Decompressive hemicraniectomy in the management of acute stroke in children with Moyamoya disease: the difficult balance between the spontaneous postoperative revascularization process and the need for cranial reconstruction.

Childs Nerv Syst 2015 Dec 23;31(12):2369-73. Epub 2015 Jul 23.

Department of Neurosurgery, University Medical Center Freiburg, Breisacher Strasse 64, 79106, Freiburg, Germany.

Background And Importance: The decompressive hemicraniectomy (DCH) after malignant middle cerebral artery infarction in children is a rare procedure, and the indication is discussed as being controversial. Etiological Moyamoya disease has some additional challenges concerning the therapeutic strategy that have not mentioned in the recent literature, as it is dependent on special pathophysiology.

Clinical Presentation: We report a case of a four-year-old patient with a decompressive hemicraniectomy after malignant middle cerebral artery infarction on the right hemisphere based on a Moyamoya syndrome with proximal MCA occlusions on both sides. After the decompression there was a good restitution of the hemiparesis, aphasia, and consciousness loss on admission. The bone flap replacement is usually done after three month in our department to ensure brain swelling has subsided. In this patient the cranioplasty was not arranged because of the development of collateral vessels to the right motor region through the craniotomy defect, to protect the supply of the eloquent cortex.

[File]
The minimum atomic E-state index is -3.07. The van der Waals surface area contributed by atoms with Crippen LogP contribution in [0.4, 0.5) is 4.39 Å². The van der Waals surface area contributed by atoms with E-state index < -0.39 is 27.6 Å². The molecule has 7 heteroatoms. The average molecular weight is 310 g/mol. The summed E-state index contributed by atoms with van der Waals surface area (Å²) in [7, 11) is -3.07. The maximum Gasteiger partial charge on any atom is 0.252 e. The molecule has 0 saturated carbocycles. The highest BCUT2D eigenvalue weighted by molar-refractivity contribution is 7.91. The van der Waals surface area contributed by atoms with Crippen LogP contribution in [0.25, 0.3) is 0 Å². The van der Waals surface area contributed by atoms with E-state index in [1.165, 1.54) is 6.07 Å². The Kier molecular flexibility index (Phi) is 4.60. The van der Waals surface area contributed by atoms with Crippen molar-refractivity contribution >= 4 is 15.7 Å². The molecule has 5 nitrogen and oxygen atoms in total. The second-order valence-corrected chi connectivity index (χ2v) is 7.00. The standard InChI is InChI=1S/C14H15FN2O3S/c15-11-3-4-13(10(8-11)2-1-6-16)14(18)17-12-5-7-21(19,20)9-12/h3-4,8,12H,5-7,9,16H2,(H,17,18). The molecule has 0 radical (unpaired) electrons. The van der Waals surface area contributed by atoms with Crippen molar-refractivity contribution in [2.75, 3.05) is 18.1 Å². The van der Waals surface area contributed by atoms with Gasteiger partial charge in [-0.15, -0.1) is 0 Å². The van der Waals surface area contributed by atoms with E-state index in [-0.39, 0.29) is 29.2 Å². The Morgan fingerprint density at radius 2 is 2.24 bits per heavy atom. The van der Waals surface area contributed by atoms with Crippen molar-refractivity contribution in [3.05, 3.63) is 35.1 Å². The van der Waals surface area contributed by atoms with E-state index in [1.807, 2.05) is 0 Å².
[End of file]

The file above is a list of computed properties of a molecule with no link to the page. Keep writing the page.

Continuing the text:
Conclusion: We conclude that the indication of DCH and postoperative treatment should be discussed individually, especially when neovascularisation developments can occur like in Moyamoya disease. An important point is the right timing for bone flap replacement, which should be directly after cerebral edema has subsided prior to the evolution of collaterals through the craniotomy defect. Additionally, leaving the opportunity for neovascularization through smaller defects has to be taken into account.

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